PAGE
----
Go back in your pickle several hours at least to get the pH back down.

    To use Lutan by skin weight go with 6%, that would be about 5.75 oz for an average northern deer cape. 5/8 lb salt per gallon. Your pH will vary depending on your float (amount of water to weight of skins) you'll need to check it, and add acid to bring it down to your starting point of about 3.0, your skin pH will be below that and your solution will drop a couple tenths after the skins are in.

    Agitate well, especially the first couple hours, so tan gets presented everywhere and folds don't get missed.

    After 24 hrs start to basify, you'll have to play with the amount of bicarb to match your volume, try to start slow, after a few tans you should be able to figure out approximately how much you need to bring the pH up in 3 to 4 feeds, do this about an hour between feeds and stir well. Personally I wouldn't go over 4.5, after you have reached this point leave it about an hour, then drain well, rinse in clear water ( don't soak, just rinse) let it drip overnight with no skin exposed then swab the next day, roll up over night, then proceed how ever you normally do, dry, drum, freeze etc.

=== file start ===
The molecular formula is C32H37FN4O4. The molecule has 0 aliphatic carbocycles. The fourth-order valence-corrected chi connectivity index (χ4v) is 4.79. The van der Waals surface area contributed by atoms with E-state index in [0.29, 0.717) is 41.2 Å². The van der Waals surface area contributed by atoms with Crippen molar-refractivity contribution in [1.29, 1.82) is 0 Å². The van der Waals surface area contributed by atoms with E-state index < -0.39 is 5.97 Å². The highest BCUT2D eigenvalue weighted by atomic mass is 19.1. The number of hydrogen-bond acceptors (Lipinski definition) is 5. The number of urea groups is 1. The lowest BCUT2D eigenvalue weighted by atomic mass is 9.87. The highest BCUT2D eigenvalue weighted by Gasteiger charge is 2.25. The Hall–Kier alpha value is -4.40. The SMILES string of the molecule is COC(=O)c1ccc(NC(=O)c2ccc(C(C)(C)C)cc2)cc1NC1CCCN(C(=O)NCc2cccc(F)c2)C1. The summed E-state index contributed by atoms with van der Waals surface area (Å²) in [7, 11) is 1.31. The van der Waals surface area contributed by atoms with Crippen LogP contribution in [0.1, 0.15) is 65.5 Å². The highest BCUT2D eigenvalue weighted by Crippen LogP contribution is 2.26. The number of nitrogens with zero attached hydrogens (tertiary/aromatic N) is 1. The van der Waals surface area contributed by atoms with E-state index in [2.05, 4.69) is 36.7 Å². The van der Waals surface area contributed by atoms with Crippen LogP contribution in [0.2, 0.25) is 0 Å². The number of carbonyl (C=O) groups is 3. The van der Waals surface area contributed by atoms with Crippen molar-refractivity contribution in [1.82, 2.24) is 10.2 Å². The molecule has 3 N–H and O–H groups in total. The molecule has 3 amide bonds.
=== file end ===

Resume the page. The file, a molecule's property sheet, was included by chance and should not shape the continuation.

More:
That's it in a nutshell, and I'm sure there are others that will say I'm clueless, that's why I was hesitant to put anything down.

    remember, tanning is like playing with dominoes, each one (step) has to be right for the next one to fall, starting right from properly re hydrating.